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Colleen Higgs

@ Sunday Times Books LIVE

a new poem – marriage

Notes from the Dementia WardFinuala Dowling runs a monthly poetry class. Well it’s not a class exactly. You sign up. She sends you exercises. You do them or you don’t. You send in poems. Then on the Saturday afternoon in question from 4 to 6, you sit with about 11 or so other poets and Finuala. She has put all the poems together in a stapled sheaf. According the way she has printed the poems out, Finuala asks someone to read a poem. She then asks a few pertinent questions. Others sometimes join in discussing the poem. Then she moves onto the next poem. Each poet gets a turn to have at least 2, sometimes 3 poems examined in this way. The afternoon is friendly and funny and you come away having learnt a lot about the way poems work, about things like clangers and cliches; shifts in mood and changes in direction and how to accomplish this. In short Finuala is a gifted teacher.

Promptly at 6 Finuala stops the class and offers all of those present a glass of wine. If you get there early you can sit in a chair from which you have a wonderful view of Kalk Bay, the sea, whales, the sky.


Here is a poem I submitted and have edited a little since the class. I wrote it about 18 months ago, edited it before the class, cut out the whole of what was the first stanza.


The birds have all gone, the river is fuller
the days are shorter, and the rain is coming.
My life will end. I’ve seen it now, I’ve seen the face of death.

They came and wheeled your mother away
on a metal trolley. Instead of mohair or cashmere, they
covered your mother with a rough, grey blanket.

I can’t know what you know, how you really feel
I can only surmise from how I see you spend your days
and what you come up with, what you have to show for it all     after all

I’m here, not exactly                waiting. I’m distracted,
busy, reading, preoccupied, thinking, dreaming.
But if you wanted to say something more to me
than paint colour, OSB, plywood, pergola, mast, tiller
screen, decking, boat, weather, wind, supper, diesel prices
I would listen.

Except, this is the way you talk to me of what is in your heart.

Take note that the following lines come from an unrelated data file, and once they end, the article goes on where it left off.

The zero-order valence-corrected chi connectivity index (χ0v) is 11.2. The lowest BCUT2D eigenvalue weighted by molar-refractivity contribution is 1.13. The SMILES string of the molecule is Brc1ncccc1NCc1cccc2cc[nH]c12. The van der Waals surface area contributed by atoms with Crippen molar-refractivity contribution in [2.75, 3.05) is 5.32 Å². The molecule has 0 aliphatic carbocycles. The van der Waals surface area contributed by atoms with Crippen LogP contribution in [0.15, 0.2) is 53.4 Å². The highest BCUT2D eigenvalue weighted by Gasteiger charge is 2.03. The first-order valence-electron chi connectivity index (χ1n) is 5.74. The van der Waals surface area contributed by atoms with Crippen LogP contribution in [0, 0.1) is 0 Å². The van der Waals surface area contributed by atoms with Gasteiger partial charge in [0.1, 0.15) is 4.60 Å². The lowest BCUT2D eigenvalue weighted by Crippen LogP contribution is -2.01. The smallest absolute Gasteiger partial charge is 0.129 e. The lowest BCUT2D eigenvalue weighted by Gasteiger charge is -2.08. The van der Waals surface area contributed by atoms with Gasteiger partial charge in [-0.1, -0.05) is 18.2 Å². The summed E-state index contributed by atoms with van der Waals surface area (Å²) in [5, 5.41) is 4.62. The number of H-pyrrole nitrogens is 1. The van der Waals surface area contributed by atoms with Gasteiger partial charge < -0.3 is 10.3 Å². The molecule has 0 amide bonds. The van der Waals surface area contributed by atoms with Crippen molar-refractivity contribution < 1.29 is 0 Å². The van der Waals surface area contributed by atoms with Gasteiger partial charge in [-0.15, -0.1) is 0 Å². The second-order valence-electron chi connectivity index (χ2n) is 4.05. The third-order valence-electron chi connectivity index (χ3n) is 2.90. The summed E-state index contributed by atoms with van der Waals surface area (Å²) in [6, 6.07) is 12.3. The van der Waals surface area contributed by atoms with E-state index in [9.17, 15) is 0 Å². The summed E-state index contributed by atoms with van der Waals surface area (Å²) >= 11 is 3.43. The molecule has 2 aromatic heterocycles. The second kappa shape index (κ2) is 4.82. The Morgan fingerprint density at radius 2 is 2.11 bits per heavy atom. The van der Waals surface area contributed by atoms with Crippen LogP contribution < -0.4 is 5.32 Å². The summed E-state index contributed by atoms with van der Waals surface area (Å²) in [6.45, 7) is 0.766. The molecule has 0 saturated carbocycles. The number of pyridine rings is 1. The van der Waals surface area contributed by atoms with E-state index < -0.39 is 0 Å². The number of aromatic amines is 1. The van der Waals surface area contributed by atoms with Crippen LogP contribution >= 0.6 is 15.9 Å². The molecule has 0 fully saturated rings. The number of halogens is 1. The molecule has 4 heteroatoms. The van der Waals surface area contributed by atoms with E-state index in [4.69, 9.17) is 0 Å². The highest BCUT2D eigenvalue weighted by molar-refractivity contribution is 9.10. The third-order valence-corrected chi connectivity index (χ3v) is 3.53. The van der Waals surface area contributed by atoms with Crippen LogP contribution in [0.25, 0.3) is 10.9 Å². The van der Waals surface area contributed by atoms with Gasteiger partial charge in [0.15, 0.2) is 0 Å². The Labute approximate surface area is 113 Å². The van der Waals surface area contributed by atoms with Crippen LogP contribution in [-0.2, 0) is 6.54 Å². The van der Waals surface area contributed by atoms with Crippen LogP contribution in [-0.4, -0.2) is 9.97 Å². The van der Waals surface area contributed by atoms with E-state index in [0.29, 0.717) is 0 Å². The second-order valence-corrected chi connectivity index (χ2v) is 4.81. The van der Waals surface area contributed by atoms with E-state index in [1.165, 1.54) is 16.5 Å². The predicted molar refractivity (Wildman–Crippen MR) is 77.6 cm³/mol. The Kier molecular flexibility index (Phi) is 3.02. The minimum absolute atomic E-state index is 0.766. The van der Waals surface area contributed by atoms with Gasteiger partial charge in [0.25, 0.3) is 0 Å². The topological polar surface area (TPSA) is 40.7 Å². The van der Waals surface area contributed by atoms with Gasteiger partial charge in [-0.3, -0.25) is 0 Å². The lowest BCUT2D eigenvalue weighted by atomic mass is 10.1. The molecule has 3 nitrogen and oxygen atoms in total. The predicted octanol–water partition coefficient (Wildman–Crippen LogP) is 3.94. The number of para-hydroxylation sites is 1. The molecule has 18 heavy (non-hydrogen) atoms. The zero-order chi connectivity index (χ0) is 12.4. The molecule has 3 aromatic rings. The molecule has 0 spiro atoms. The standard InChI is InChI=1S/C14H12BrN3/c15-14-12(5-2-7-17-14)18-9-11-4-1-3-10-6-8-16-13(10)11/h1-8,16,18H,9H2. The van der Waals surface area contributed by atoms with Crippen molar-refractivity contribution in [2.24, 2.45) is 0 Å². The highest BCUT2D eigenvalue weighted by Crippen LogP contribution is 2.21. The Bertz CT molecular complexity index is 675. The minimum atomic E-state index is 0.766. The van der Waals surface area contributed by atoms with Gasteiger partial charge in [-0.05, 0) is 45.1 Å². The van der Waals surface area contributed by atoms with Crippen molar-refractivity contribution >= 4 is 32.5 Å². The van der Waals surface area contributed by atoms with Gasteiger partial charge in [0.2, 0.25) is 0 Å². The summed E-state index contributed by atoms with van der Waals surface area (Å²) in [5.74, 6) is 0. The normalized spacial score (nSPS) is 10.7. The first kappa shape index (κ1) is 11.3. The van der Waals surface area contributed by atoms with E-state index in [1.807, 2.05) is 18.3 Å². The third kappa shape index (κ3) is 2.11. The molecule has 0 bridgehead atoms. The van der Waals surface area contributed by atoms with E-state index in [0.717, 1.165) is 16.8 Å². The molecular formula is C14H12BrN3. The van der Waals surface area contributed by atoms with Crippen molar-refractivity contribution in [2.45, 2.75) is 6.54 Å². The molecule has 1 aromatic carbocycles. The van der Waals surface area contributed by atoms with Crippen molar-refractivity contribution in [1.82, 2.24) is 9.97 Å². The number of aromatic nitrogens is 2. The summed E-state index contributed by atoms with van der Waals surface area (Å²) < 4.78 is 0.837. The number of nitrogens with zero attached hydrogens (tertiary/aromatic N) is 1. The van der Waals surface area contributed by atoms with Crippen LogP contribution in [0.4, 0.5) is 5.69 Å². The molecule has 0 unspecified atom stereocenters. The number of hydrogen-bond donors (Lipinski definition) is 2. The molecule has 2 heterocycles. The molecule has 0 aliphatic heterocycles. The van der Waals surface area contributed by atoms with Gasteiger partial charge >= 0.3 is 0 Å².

My own heart is thickened, hardened against your anguish.
There are gashes in our understandings.
I can’t know what you know.

(last two lines come from a poem by Adrienne Rich)

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Recent comments:

  • <a href="" rel="nofollow">Helen</a>
    September 21st, 2009 @17:46 #

    A lot packed in here, Colleen. I like the shifts, the sadness, the havering -- "I'm here. I'm not here."

  • <a href="" rel="nofollow">Hugh</a>
    September 22nd, 2009 @07:00 #

    Very strong poem, primal images, unsentimental: I share Helen's observations. Good to hear Finuala's classes are as direct as I expected. Lovely views there too. I hope you will send me some of these fruits for New Contrast.

  • Christine
    September 22nd, 2009 @07:48 #

    A wonderful poem. It moves me deeply, says so much about marriage; how one can know someone and not know.

  • Maire
    October 6th, 2009 @03:10 #

    Just spent far too many ages catching up - or trying to. Have to second Rustum's comment on another thread - about missing being here. Especially when I realise that I've missed a beautiful poem like this - and so much more.

  • <a href="" rel="nofollow">Helen</a>
    October 6th, 2009 @10:12 #

    I also stayed up far too late catching up. It's Ben's round-up mail that does it -- I realise there's a whole bunch of stuff I've missed...


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